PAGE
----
To setup Scala Kinesis Enrich, please see the Scala Kinesis Enrich Setup Guide.

4. Bonus feature: Snowplow local mode

When developing the new collector and enrichment components, we realized that there were strong parallels between the Kinesis stream processing paradigm and conventional Unix stdio I/O streams. As a result, we added the ability for:

  1. Scala Stream Collector to write Snowplow raw events to stdout instead of a Kinesis stream
  2. Scala Kinesis Enrich to read Snowplow raw events from stdin, and write enriched events to stdout

This has a nice side-effect: it is possible to run Snowplow in a “local mode”, where you simply pipe the output of Scala Stream Collector directly into Scala Kinesis Enrich, and can then see the generated enriched events printed to your console. You can run Snowplow in local mode with a shell script like this:

#!/bin/sh echo "Piping local collector into local enrichment..." ./snowplow-stream-collector-0.1.0 --config ./collector.conf  | ./snowplow-kinesis-enrich-0.1.0 --config ./enrich.conf

Make sure to set the sources and sinks in your configuration files to the relevant stdio settings.

Snowplow local mode could be helpful for debugging Snowplow tracker implementations before putting tags live – let us know how you get on with it!

5. Getting help

As always, if you do run into any issues or don’t understand any of the above changes, please raise an issue or get in touch with us via the usual channels.

For more details on this release, please check out the 0.9.0 Release Notes on GitHub.

6. Roadmap and contributing

We have identified three major tasks required to bring our Kinesis-based, beta-quality implementation towards parity with our production-quality EMR-based implementation:

  1. Implementing the raw event to S3 sink as a Kinesis app
  2. Implementing the enriched event to Redshift drip-feeder as a Kinesis app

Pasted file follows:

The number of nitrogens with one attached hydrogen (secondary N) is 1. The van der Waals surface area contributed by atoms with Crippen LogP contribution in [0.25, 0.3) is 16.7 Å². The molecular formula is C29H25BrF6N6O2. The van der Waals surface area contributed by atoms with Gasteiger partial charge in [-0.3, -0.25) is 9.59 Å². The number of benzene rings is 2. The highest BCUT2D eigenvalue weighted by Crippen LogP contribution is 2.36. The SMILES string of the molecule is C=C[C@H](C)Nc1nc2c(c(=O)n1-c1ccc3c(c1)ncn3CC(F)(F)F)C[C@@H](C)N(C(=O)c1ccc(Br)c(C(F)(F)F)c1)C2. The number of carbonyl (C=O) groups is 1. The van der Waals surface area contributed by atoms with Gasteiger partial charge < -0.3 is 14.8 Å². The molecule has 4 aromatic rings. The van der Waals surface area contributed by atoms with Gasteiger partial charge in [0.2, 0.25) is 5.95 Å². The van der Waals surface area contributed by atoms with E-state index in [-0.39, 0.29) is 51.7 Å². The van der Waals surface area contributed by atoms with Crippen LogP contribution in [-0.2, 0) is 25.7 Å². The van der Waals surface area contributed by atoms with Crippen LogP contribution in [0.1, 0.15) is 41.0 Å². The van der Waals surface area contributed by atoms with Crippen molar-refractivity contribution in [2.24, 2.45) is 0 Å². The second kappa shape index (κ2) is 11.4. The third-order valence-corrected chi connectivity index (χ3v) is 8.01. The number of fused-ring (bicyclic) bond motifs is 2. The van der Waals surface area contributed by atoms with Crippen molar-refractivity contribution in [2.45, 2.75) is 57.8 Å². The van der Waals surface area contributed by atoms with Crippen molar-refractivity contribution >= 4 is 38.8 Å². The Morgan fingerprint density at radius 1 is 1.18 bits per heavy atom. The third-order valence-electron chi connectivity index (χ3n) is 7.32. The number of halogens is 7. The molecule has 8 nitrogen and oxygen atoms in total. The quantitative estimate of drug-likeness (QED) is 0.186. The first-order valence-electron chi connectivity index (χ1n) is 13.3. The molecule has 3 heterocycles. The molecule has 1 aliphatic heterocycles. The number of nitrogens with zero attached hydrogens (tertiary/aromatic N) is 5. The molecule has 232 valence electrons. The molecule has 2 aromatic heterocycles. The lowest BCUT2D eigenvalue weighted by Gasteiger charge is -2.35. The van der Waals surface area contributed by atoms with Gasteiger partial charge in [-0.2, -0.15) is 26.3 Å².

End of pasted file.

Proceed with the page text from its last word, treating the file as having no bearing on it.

3. Performance testing and tuning (e.g. reviewing our Kinesis checkpointing approach)

Necessarily we have to balance these tasks against the work we are committed to for our existing batch-based Snowplow flow leveraging Amazon S3 and Elastic MapReduce.

If you are interested in contributing towards the Kinesis workstream,
or sponsoring us to accelerate their release, then do get in touch!

7. Thanks

And that’s it – but this post would not be complete without us saying a huge “thank you” to Snowplow wintern Brandon Amos for his massive contribution to this release!

As you can see from our original winternship blog post, the original plan was for Brandon to come onboard for a month and ship the Scala Stream Collector. In fact, Brandon delivered the new collector in his first two weeks and was able to then turn his attention to Scala Kinesis Enrich, which he built in the remaining fortnight. All built using Kinesis, a platform he had never used before, and all with tests and wiki documentation – truly a heroic contribution to Snowplow!

Thanks again Brandon!

More about
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Alex Dean
Alex Dean

Alex is the Co-founder and CEO of Snowplow.